School league tables are not new, but the number is increasing. There are also the general A-level result tables, primary league tables and at the extreme performance end of the scale, the 'Good Schools Guide Cambridge Qualifying Standard Table'.
However, at the same time, research released today has poured cold water on the use of league tables to choose school. The Centre for Education Policy and Research at AQA has found that league tables are almost useless at predicting the likely future performance of a 10-year old applicant in exams when 16 or 18. Some interesting analysis by Henry Stewart of the Local Schools Network of today's GCSE results also shows evidence of 'reversion to mean' - with the average performance of the 'best' schools dropping while the performance of the weakest is improving.
There are also flaws in the tables - as seen by the curious case of Pate's Grammar School which came bottom of the GCSE tables but 26th best in the country in the ABacc due to an experimental choice of one GCSE. There are also a host of schools using 'GCSE equivalents' - many which will be 'banned' next year!
As marketers, we need to consider what parents and other audiences make of league tables. The Family Lives/Pearson report 'A New Conversation with Parents' published in 2011 put 'test and exam results' as the 6th most important criterion for parents, after teaching quality, reputation at the school gate, distance, impression of students in the community and bullying and behaviour policies -quite a list! Anecdotally, it's easy to find parents who claim to refuse to compromise on 'the best' school for their children, but these will almost always actually consider a number of schools before choosing - at the very least because almost all of the 'best' schools are heavily oversubscribed or have entrance exams!
So, what should marketers do? If the results are great, use them immediately of course! Publish them online, use social media to spread the word, announce the results in assemblies - and make sure you use the results over the next year where- and whenever you can.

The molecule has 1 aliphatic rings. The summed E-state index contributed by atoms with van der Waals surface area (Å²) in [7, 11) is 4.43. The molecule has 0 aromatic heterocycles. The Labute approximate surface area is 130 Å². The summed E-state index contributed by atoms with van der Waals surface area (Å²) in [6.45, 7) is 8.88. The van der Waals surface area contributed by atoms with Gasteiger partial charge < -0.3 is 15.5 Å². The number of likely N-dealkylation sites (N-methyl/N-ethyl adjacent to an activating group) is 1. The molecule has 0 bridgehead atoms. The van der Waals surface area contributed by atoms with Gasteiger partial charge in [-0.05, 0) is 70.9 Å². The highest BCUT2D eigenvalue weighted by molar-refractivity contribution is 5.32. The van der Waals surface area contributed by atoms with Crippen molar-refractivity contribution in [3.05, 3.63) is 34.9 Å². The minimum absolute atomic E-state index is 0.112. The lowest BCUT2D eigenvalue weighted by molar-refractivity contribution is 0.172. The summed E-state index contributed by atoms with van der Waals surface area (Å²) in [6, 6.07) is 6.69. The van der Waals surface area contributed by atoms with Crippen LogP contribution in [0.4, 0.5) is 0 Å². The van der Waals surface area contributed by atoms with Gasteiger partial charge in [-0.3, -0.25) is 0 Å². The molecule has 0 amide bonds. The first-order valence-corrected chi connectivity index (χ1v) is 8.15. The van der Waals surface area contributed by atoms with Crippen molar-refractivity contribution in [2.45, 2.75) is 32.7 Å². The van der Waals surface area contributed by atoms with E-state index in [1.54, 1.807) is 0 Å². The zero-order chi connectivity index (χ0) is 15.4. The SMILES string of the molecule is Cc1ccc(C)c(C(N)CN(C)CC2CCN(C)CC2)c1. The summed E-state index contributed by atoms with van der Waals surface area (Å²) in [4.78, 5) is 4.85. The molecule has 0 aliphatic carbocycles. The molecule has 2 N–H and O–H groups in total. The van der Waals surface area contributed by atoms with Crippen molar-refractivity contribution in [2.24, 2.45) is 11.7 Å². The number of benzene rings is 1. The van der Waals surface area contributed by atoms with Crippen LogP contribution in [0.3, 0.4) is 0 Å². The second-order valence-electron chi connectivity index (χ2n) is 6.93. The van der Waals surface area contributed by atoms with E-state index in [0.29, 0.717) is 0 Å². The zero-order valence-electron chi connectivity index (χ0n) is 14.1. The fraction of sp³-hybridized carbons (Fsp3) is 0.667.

If results look poor, there is an equally pressing need to quickly translate and communicate the full picture of the results to your stakeholders. Parents want reassurance that academic performance is either consistently good or improving - and if there are areas of weakness, there are actions being taken to improve this. If there are discrepancies - perhaps your GCSE option choices don't fit the Ebacc or students are doing vocational equivalents, explain the reasons for your choice. Make sure that all teaching staff are briefed and can refer any parental concerns to senior leaders at Open Days or other events.
It is equally important however not to focus too much on league tables in marketing and to assume that a relatively high showing in one league table means security of intake. I worked in a town where one school fell into this trap - and when the other comprehensive in the area appointed a dynamic and progressive headteacher, it very quickly saw a major fall in applications (and ended up in Special Measures...). Remember too that only 2 Free Schools have had any GCSE results - and a lot more are set to open soon!
One particular important reminder is that while teachers and schools focus on headline league table results, they can be too broad-brush for parents. They want to see that students like their children are able to succeed - which is why a full break down of results and detailed case studies (written or video) plus the opportunity to talk to current students are so important.
Schools also need to have a clear vision, demonstrate the quality of their leaders, their teachers and their teaching and learning, and tell the great stories that happen every day. Schools that do this successfully will probably move up the league tables as well, of course, as they attract great teachers and more applications!
As always, please add your comments!
PS - one issue I'm very interested in is how the Ebacc is being viewed - not by schools, but by parents and students. Do they know about the Ebacc - do they view it as important? Please comment on this as well below!